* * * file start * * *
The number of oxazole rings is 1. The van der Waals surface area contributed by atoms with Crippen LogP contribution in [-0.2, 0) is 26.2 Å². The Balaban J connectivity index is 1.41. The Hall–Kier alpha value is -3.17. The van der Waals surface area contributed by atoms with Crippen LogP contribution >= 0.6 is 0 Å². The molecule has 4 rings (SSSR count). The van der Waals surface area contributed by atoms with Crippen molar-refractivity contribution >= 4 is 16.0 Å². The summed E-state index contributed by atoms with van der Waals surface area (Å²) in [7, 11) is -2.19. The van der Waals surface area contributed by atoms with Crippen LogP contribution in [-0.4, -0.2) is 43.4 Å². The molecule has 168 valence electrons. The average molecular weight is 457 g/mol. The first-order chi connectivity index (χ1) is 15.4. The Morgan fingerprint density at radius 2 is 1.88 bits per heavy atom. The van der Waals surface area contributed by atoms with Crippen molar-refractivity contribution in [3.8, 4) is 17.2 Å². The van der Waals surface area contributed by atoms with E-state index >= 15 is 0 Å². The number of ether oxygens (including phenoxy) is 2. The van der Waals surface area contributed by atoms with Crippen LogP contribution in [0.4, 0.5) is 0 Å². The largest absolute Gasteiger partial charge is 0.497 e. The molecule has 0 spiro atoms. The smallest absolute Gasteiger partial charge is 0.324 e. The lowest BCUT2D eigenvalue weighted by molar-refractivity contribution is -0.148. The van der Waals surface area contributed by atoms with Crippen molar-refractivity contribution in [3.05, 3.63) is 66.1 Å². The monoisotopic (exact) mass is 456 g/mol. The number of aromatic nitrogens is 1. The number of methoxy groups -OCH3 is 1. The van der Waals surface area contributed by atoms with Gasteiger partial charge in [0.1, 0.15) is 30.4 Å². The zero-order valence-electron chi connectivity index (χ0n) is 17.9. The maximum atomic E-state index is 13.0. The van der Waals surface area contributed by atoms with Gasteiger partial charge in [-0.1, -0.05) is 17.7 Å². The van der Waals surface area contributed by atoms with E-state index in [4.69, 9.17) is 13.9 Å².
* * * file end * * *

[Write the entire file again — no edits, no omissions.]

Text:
The number of oxazole rings is 1. The van der Waals surface area contributed by atoms with Crippen LogP contribution in [-0.2, 0) is 26.2 Å². The Balaban J connectivity index is 1.41. The Hall–Kier alpha value is -3.17. The van der Waals surface area contributed by atoms with Crippen LogP contribution >= 0.6 is 0 Å². The molecule has 4 rings (SSSR count). The van der Waals surface area contributed by atoms with Crippen molar-refractivity contribution >= 4 is 16.0 Å². The summed E-state index contributed by atoms with van der Waals surface area (Å²) in [7, 11) is -2.19. The van der Waals surface area contributed by atoms with Crippen LogP contribution in [-0.4, -0.2) is 43.4 Å². The molecule has 168 valence electrons. The average molecular weight is 457 g/mol. The first-order chi connectivity index (χ1) is 15.4. The Morgan fingerprint density at radius 2 is 1.88 bits per heavy atom. The van der Waals surface area contributed by atoms with Crippen molar-refractivity contribution in [3.8, 4) is 17.2 Å². The van der Waals surface area contributed by atoms with E-state index >= 15 is 0 Å². The number of ether oxygens (including phenoxy) is 2. The van der Waals surface area contributed by atoms with Crippen LogP contribution in [0.4, 0.5) is 0 Å². The largest absolute Gasteiger partial charge is 0.497 e. The molecule has 0 spiro atoms. The smallest absolute Gasteiger partial charge is 0.324 e. The lowest BCUT2D eigenvalue weighted by molar-refractivity contribution is -0.148. The van der Waals surface area contributed by atoms with Crippen molar-refractivity contribution in [3.05, 3.63) is 66.1 Å². The monoisotopic (exact) mass is 456 g/mol. The number of aromatic nitrogens is 1. The number of methoxy groups -OCH3 is 1. The van der Waals surface area contributed by atoms with Gasteiger partial charge in [0.1, 0.15) is 30.4 Å². The zero-order valence-electron chi connectivity index (χ0n) is 17.9. The maximum atomic E-state index is 13.0. The van der Waals surface area contributed by atoms with Gasteiger partial charge in [-0.1, -0.05) is 17.7 Å². The van der Waals surface area contributed by atoms with E-state index in [4.69, 9.17) is 13.9 Å².